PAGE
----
Miller certainly needed to deepen the book’s comparative regional analytical framework in order to explain why Venezuela was an exception to the rule. His introduction seems to suggest that other countries could have developed economically and politically as it did, but his conclusion seems to argue quite the opposite. He should have done more to explain why Venezuela came to be considered for many years an “exceptional democracy” by U.S. leaders and to engage with the literature on the subject.[14] He barely mentions Betancourt’s early experience as a political leader from 1945 to 1948 during a brief democratic experiment. Many scholars neglect this period, but it is impossible to explain Betancourt’s reluctance to initiate sufficient reforms in the late 1950s and early 1960s without examining this period more closely.

The ability of Venezuela to forge a democracy when other countries with long histories of constitutional government were descending into dictatorship in the 1960s and 1970s deserves more analysis, particularly since Venezuela accomplished this in spite of the fact that it was being challenged by what was, for some time, at least, a fairly successful insurgency. This is noteworthy, not least of all, because historians have been inclined to draw a direct line between enhanced military aid/counter-insurgency training and the establishment of the notoriously brutal military dictatorships during this era. In fact, many of the Latin American countries that experienced military dictatorships did not have significant insurgencies or, in some cases, their insurgencies developed in response to military dictatorship and not the other way around. The Kennedy and Johnson administrations also sought without success to prevent military coups in many countries (Peru in 1962, Honduras in 1963, and Argentina in 1966, to cite three examples), but Venezuela, besieged as it was, still held three free, competitive elections, culminating in the victory of an opposition party candidate at the end of 1968. It is striking also that popular turnout (95 percent) at the polls in 1963, for example, suggests a greater faith in formal democracy than in the particular political parties themselves (102). How this democratic consensus developed remains a bit of a mystery. Was Venezuelan society changing? Was a middle class developing? Miller does not say.

There is a surprising lack of engagement with important literature. A book on the evolution of civilian control over the armed forces, for example, would have helped the author better explain why Venezuelan democracy survived this troubled period.[15] Nor does he engage the literature on counter-insurgency sufficiently. He argues convincingly that U.S. counter-insurgency training made a difference at the end (if not as much of a difference as the left’s tendency to fragment). It is not clear why he does not cite Henry Butterfield Ryan’s book on the success of U.S. counter-insurgency policy in Bolivia at the same time.[16]

The author spends a great deal of time describing the ideological twists and turns on the left. This part of the story is quite familiar. Like many others inspired by the vision of Ernesto “Che” Guevara, and what is frequently called the “foco theory,” or revolution by way of guerrilla warfare, the guerrillas believed that they could create revolutionary conditions where they did not exist. But one hardly needs convincing that the armed left failed to a large degree because of its own internal weaknesses.[17]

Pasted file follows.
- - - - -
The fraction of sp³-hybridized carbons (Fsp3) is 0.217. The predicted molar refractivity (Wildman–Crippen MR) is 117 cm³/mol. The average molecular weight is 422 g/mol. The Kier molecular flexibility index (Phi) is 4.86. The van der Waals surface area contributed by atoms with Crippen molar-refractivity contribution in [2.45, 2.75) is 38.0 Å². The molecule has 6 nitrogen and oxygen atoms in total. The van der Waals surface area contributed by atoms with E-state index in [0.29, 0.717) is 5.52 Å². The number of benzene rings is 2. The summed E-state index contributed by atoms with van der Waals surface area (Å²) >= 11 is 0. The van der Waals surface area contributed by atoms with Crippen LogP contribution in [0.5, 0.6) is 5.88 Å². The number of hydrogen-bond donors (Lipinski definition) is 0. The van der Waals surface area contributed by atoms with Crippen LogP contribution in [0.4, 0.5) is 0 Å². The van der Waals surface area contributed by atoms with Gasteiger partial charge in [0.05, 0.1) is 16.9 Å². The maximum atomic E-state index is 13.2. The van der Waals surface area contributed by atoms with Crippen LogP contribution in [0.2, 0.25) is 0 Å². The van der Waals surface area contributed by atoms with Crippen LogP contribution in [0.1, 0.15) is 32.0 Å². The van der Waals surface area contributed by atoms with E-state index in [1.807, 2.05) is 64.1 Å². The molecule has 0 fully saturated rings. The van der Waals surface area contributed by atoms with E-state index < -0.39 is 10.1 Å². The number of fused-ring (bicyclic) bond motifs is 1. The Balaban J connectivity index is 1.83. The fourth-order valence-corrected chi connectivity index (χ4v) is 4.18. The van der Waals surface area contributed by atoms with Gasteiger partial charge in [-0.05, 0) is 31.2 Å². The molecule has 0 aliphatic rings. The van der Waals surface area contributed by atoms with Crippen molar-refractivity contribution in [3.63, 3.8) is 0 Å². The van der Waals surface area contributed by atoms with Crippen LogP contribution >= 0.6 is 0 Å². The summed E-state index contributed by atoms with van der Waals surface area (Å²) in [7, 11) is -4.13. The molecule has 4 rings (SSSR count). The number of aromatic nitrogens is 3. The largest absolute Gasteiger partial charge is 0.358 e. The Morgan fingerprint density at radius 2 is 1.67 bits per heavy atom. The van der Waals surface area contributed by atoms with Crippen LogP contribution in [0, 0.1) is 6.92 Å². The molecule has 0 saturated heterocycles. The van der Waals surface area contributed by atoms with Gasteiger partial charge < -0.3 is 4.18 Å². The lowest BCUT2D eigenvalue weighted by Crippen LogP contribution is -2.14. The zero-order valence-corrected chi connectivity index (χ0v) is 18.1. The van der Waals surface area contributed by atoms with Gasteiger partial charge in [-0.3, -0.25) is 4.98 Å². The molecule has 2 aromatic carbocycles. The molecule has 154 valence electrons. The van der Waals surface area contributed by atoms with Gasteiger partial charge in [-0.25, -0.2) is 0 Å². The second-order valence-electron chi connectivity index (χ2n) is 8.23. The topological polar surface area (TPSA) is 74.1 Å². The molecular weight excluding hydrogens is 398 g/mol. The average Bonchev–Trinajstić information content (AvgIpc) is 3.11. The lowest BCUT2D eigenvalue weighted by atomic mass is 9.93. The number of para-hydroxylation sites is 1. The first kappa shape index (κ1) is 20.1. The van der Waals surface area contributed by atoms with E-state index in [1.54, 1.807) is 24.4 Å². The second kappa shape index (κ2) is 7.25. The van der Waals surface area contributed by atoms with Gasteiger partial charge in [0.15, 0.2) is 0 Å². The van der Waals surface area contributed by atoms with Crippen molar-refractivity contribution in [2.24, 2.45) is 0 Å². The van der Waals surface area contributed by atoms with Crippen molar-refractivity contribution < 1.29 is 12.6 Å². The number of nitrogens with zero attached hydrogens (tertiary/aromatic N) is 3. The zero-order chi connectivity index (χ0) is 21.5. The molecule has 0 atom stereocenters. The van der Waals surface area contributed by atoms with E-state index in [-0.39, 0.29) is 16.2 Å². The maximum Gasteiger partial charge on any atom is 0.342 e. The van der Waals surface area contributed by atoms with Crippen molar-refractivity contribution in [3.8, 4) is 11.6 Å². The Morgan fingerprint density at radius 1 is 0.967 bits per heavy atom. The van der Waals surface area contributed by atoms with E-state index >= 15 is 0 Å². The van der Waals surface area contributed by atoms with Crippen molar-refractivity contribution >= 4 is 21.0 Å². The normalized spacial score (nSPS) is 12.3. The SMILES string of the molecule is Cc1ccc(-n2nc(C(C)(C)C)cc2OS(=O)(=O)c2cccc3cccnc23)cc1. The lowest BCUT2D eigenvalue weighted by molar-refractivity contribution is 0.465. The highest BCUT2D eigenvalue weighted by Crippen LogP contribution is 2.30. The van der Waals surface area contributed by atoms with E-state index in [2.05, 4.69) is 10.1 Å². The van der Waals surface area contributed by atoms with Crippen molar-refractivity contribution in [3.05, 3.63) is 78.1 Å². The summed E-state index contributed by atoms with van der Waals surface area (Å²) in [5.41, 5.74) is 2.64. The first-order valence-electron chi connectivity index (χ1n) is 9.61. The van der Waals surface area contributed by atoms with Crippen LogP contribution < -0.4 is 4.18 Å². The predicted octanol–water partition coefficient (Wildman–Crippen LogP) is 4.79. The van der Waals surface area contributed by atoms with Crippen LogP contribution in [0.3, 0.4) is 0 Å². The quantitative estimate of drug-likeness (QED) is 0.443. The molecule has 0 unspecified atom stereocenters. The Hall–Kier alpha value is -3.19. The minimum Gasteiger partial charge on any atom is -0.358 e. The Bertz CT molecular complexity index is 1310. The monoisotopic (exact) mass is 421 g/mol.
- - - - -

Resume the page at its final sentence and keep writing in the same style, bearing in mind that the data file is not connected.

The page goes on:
Undoubtedly, we need to know more about Cuba’s role here, and we presumably will in the future. Since we do not currently know more, however, it is important to be circumspect in our choice of words to describe it. Can we really be confident that Cuba directed the insurgency, as opposed to inspiring, training, and (seemingly) arming it? Stephen Rabe has frequently expressed skepticism regarding the discovery of Cuban arms in Venezuela in late 1963.[18] The Central Intelligence Agency itself noted in August of 1963 that Castro did not send Cuban weapons to foreign countries. And one ought to remember that the planting of Cuban arms in a Latin American country had been contemplated as part of Operation Mongoose, after all. In any case, a book about Cuban policy should include reference to Paul Dosal’s stimulating book on Che.[19] Miller certainly is right to argue that Castro undermined his claim of independence and influence by supporting the Soviet invasion of Czechoslovakia in 1968. Miller also suggests that the Soviet Union, by this point, had tired of Cuban regional adventurism (131, 148-149, 161, and 184).

I would have liked to have read more on the relationship between oil prices and social and political developments because, in the end, he demonstrates that it was the increasing prosperity between 1963 and 1968 that was the primary reason that the political system was able to hang on.  

The gradual decline of the political model Betancourt created (as oil prices fell in the 1980s) led many to question it, particularly after the crushing of a mass uprising in response to austerity policies in 1989. The failure of this “exceptional democracy” was the major factor, of course, in the rise of the authoritarian populist Hugo Chávez, who was elected when the price of petroleum reached its nadir. Miller does not discuss the emerging literature that examines the limitations of Betancourt’s vision of democracy, not least of all his treatment of the urban poor.[20]

This book deserves a close reading, for it certainly makes a contribution to our understanding of why U.S.-Latin American relations mattered so much in the 1960s. And it is a pleasure to read. But the book could have made an even more significant contribution than it does with a deeper grounding in primary and secondary sources.